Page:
Several new Microsoft advanced technologies

Fact: As reported in TechCrunch and other sites today, “Microsoft’s Live Labs has just released Thumbtack, a web clipping service that allows users to compile links, media, and text snippets into online storage bins for future reference. Users can also share their Thumbtack collections with their peers, allowing them to collaborate by adding new clips and notations… The service works fine on IE7 and Firefox, and isn’t OS dependent. Each of these clippings can be sorted into folders called ‘Collections’, which can be published to the web via RSS, embedded in blogs, opened to friends for collaboration, or kept private for safe keeping.”  [There’s also a good Ars Technica review of Thumbtack here.]

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Click on My Head and You’re Classified 2.0

Fact: According to the latest McKinsey Global Survey report, “Building the Web 2.0 Enterprise,” many companies find themselves actually changing organizationally, both internally and externally, as a result of adopting Web 2.0 tools and practices. 

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War is Virtual Hell

FACT: According to market research compiled by Microsoft, the global market for Modeling and Simulation (M&S) software/hardware platforms across all industries, including the defense industry, has hit $18 billion per year; the cumulative growth rate is estimated at 9.6% annually.

ANALYSIS:  The lovely wife and I have been lackadaisically house-hunting down in Virginia’s Northern Neck, the Athens of America and the cradle of our democracy. The Neck is the birthplace of George Washington, the Lee brothers (the revolutionary patriots about whom John Adams used the phrase, “This Band of Brothers,” among them Declaration of Independence signers Richard Henry Lee and Francis Lightfoot Lee, not to mention their later nephew Robert E. Lee), James Monroe, John Ballentine, etc. etc.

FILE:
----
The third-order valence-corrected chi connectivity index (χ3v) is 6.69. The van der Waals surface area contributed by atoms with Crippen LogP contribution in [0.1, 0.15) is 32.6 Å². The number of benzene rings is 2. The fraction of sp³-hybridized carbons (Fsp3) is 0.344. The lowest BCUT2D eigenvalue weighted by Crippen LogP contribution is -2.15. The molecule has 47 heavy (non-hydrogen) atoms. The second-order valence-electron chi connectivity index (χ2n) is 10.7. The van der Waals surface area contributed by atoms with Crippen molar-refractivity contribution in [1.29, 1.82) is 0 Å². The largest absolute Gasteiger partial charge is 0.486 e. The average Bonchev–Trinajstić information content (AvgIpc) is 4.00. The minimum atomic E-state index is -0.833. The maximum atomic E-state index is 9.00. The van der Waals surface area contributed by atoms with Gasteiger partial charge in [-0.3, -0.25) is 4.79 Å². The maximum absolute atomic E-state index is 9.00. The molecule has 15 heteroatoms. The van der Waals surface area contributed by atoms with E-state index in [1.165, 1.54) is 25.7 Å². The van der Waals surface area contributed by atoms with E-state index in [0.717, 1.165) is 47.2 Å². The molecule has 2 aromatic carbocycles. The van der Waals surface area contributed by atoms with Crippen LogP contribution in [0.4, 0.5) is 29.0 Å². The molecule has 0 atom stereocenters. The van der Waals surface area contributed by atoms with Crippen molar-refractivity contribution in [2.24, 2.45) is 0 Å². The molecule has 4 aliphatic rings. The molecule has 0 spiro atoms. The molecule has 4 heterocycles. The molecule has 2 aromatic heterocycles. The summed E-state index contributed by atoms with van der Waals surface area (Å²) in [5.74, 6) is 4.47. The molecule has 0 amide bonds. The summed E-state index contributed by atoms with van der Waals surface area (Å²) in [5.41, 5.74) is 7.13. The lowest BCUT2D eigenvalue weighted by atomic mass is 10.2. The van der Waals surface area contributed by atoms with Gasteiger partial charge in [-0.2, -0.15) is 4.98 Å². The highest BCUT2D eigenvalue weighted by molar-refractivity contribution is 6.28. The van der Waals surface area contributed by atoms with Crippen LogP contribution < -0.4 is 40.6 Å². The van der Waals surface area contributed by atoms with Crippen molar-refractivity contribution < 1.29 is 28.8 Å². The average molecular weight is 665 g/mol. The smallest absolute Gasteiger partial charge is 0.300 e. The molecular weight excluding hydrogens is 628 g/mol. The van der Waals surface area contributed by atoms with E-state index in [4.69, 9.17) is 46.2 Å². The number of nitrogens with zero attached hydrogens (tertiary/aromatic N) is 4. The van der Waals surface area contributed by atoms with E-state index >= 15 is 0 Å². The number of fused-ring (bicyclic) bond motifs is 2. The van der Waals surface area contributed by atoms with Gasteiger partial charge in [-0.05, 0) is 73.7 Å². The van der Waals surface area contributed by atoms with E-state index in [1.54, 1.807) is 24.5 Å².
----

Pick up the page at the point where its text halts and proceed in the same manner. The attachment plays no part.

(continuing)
Anyway, recently we toured the historic 1859 house at Braehead, an 18-acre estate actually located within the Civil War battlefield in Fredericksburg, Virginia. The house is for sale, and while it’s likely overpriced (like everything else on the market these days) [this observation has been energetically and somewhat persuasively disputed by the listing agent, who read the post], but we enjoyed the tour.  I’ve posted many (too many) photos of our little tour here.  My interest in the house is the historic angle: it’s actually where Robert E. Lee visited and took breakfast on the morning of the Battle of Fredericksburg in 1862, one of his successful efforts against U.S. forces.  Here’s an article about Braehead’s history and historic preservation.

It was in fact at Fredericksburg that Lee spoke the words which would sum up the entire war, nay all wars, as he witnessed thousands of Union soldiers falling in battle to Confederate guns on the hills above the Rappahannock River: “It is well that war is so terrible, lest we grow too fond of it.”  

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